Such ignition units contain an ignition bridge in the form of, for example, a wire resistor or a film component and an ignition charge generally composed of a solid and which is in communication with the ignition bridge. In the event of the ignition unit being triggered, a current flows through the ignition bridge. The heat produced ignites the ignition charge, which, while expanding considerably, is converted into the gaseous state to produce a pressure that may be up to a few 100 bar. The gas can then enter a restraint system or the gas generator of an airbag or seat-belt tensioner through a predetermined breaking point in the housing of the ignition unit.

Such an ignition unit is described in DE 37 17 149, from which the preamble of claim 1 proceeds. The ignition unit has a solid housing through which contact pins for connection to a control line are brought out on the contact side. Formed on the opposite side of the housing is a cavity which contains the ignition charge and also the electronic ignition system connected to the contact pins. The electronic system is situated on a support that is securely disposed on the base of the cavity, while the ignition charge is disposed above the electrical system so that the gases produced after the ignition can escape upwards from the housing. During this process, the gases exert a force on the support element that may destroy the latter and, consequently, also the electronic ignition system.

Frequently, ignition units are operated on a bus system to which a plurality of ignition units is connected and on which the bus stations communicate bidirectionally. If the electronic ignition system of an individual ignition unit is destroyed during ignition, the communication on the bus may be interrupted so that the other stations can also no longer be activated.

SUMMARY OF THE INVENTION

The object of the invention is to provide an ignition unit in which the serviceability of the electronic ignition system is still given even after the triggering of the ignition element.

This object is achieved, according to the invention, by the support element and the electronic ignition system being at least partially covered with shock-absorbing material that reduces impact acting on the electronic ignition system during ignition.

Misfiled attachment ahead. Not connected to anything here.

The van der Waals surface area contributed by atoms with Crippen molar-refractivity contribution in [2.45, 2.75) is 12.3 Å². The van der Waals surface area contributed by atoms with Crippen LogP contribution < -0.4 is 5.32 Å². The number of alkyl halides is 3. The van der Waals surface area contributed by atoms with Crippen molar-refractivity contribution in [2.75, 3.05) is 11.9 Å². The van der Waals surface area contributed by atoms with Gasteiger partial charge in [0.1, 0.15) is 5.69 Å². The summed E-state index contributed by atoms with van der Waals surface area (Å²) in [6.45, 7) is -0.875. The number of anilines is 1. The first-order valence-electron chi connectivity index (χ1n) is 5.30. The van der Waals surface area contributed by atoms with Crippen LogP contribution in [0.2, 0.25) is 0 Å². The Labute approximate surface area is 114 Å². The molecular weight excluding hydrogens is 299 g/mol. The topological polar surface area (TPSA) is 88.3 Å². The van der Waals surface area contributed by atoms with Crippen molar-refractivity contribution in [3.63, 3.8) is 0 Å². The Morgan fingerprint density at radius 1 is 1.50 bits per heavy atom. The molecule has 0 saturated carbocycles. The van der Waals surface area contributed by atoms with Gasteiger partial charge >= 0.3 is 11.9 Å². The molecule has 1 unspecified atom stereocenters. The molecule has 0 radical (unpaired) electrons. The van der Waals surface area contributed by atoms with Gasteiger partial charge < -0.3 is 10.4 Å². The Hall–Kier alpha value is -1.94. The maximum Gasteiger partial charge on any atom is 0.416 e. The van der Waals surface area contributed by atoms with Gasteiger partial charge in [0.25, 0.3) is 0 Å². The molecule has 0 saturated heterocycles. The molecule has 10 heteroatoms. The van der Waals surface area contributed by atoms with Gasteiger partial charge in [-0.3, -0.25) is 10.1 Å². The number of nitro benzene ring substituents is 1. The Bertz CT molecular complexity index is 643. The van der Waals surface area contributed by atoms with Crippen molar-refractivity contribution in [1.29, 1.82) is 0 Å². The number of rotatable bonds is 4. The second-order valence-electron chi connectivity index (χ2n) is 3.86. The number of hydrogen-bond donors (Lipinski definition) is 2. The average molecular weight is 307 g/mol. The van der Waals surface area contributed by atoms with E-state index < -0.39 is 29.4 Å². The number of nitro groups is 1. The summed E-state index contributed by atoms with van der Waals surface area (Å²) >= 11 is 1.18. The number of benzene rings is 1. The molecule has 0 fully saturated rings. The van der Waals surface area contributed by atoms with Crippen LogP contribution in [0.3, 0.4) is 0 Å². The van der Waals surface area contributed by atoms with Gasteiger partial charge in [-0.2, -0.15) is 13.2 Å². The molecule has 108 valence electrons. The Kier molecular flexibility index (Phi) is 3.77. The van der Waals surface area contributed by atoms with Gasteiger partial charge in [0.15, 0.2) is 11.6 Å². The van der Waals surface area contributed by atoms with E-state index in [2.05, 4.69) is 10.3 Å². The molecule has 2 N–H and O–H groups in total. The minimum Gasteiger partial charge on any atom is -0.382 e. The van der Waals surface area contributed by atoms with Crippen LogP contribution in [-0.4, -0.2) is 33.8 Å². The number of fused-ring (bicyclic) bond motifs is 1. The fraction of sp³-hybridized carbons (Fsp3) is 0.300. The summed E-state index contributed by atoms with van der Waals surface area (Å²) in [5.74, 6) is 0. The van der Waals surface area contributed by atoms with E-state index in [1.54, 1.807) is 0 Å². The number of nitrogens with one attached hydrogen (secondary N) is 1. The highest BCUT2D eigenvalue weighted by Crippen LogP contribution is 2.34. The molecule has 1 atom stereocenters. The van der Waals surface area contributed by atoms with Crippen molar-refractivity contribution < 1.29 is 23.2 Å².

The ignition unit has a housing that contains an ignition charge that is partly surrounded by a housing insert. The ignition charge is ignited by an ignition bridge that is disposed on a support element. Also situated on the support element is an electronic ignition system that is electrically connected to the ignition bridge and activates the latter. Electrically connected to the electronic ignition system is at least one contact pin that is led out of the housing in order to connect the ignition unit to an ignition line (bus). Alternatively, the ignition unit may also have sockets or other connecting elements.

The invention is based on the principle of covering the support element and the electronic ignition system disposed thereon at least partly with shock-absorbing material. The impact energy produced during the ignition of the ignition charge is dissipated by the shock-absorbing material before the pressure surge reaches the sensitive electronic ignition system. This ensures that the electronic ignition system functions even after the triggering of the ignition charge.

The shock-absorbing material may be disposed above the support element, i.e. between the support element and the ignition charge. In this case, the enveloping material cushions the impact energy generated by the ignition charge. The support element may be mounted in such a way that it yields as a result of bending to the pressure produced during the ignition.

The shock-absorbing material may also be disposed underneath the support element, i.e. on the side remote from the ignition charge. The pressure produced during the ignition then forces the support element downwards and, in this process, the shock-absorbing material underneath dissipates the energy. The two variants can be combined with one another.

Preferably, the support element and the electronic ignition system are surrounded by an envelope of shock-absorbing material, which envelope essentially only leaves the ignition bridge exposed. In this case, the cushioning at the top of the support element is achieved both by the housing insert and by the envelope. The envelope likewise undertakes the damping at the bottom of the support element. The hardnesses of the materials of the envelope and of the housing insert depend in this connection on the pressure to be expected and also on the sensitivity of the support element or the electronic ignition system disposed thereon. The ignition bridge is not covered by the envelope, but is in direct contact with the ignition charge. The pressure acting on the support element in the region of the ignition bridge has no adverse effects on the electrical conductors or electronic components since the latter are disposed completely inside the envelope. The pressure produced during the ignition is reduced by the deformation of the envelope or of the housing insert, with the result that the diminished pressure acting on the electronic ignition system does not damage the latter. The electronic components or conductors situated on the support element are therefore operational even after the ignition, with the result that clearly defined electrical states prevail between the contact pins. In addition, an electronic ignition system can issue items of information, for example about the state of the ignition unit, to a control computer even after triggering. This may be, for example, a status signal indicating that the ignition unit has been ignited. The bus line always remains undamaged, with the result that further ignition elements can be ignited.